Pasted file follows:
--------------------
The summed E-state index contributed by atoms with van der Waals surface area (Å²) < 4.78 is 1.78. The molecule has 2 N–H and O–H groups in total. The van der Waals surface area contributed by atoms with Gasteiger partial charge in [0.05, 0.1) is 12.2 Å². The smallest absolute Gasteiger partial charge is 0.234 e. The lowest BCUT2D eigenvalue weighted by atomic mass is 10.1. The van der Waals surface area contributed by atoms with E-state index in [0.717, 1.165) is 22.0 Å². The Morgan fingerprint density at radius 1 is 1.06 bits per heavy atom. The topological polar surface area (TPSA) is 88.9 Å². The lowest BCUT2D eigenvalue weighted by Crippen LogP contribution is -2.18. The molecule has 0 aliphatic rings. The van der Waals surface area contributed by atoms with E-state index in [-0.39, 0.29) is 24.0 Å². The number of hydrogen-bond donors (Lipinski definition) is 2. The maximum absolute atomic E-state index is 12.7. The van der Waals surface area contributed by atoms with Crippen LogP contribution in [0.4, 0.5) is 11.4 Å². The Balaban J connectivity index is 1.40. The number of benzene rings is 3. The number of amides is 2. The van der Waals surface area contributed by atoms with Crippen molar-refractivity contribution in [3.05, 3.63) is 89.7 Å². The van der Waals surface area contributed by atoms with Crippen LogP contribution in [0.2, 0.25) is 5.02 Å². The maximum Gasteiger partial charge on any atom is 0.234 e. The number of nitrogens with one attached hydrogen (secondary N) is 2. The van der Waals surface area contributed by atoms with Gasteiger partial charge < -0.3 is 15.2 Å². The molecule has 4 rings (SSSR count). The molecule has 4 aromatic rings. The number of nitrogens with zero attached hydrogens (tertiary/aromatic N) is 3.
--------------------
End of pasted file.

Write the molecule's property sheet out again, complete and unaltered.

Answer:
The summed E-state index contributed by atoms with van der Waals surface area (Å²) < 4.78 is 1.78. The molecule has 2 N–H and O–H groups in total. The van der Waals surface area contributed by atoms with Gasteiger partial charge in [0.05, 0.1) is 12.2 Å². The smallest absolute Gasteiger partial charge is 0.234 e. The lowest BCUT2D eigenvalue weighted by atomic mass is 10.1. The van der Waals surface area contributed by atoms with E-state index in [0.717, 1.165) is 22.0 Å². The Morgan fingerprint density at radius 1 is 1.06 bits per heavy atom. The topological polar surface area (TPSA) is 88.9 Å². The lowest BCUT2D eigenvalue weighted by Crippen LogP contribution is -2.18. The molecule has 0 aliphatic rings. The van der Waals surface area contributed by atoms with E-state index in [-0.39, 0.29) is 24.0 Å². The number of hydrogen-bond donors (Lipinski definition) is 2. The maximum absolute atomic E-state index is 12.7. The van der Waals surface area contributed by atoms with Crippen LogP contribution in [0.4, 0.5) is 11.4 Å². The Balaban J connectivity index is 1.40. The number of benzene rings is 3. The number of amides is 2. The van der Waals surface area contributed by atoms with Crippen molar-refractivity contribution in [3.05, 3.63) is 89.7 Å². The van der Waals surface area contributed by atoms with Crippen LogP contribution in [0.2, 0.25) is 5.02 Å². The maximum Gasteiger partial charge on any atom is 0.234 e. The number of nitrogens with one attached hydrogen (secondary N) is 2. The van der Waals surface area contributed by atoms with Gasteiger partial charge < -0.3 is 15.2 Å². The molecule has 4 rings (SSSR count). The molecule has 4 aromatic rings. The number of nitrogens with zero attached hydrogens (tertiary/aromatic N) is 3.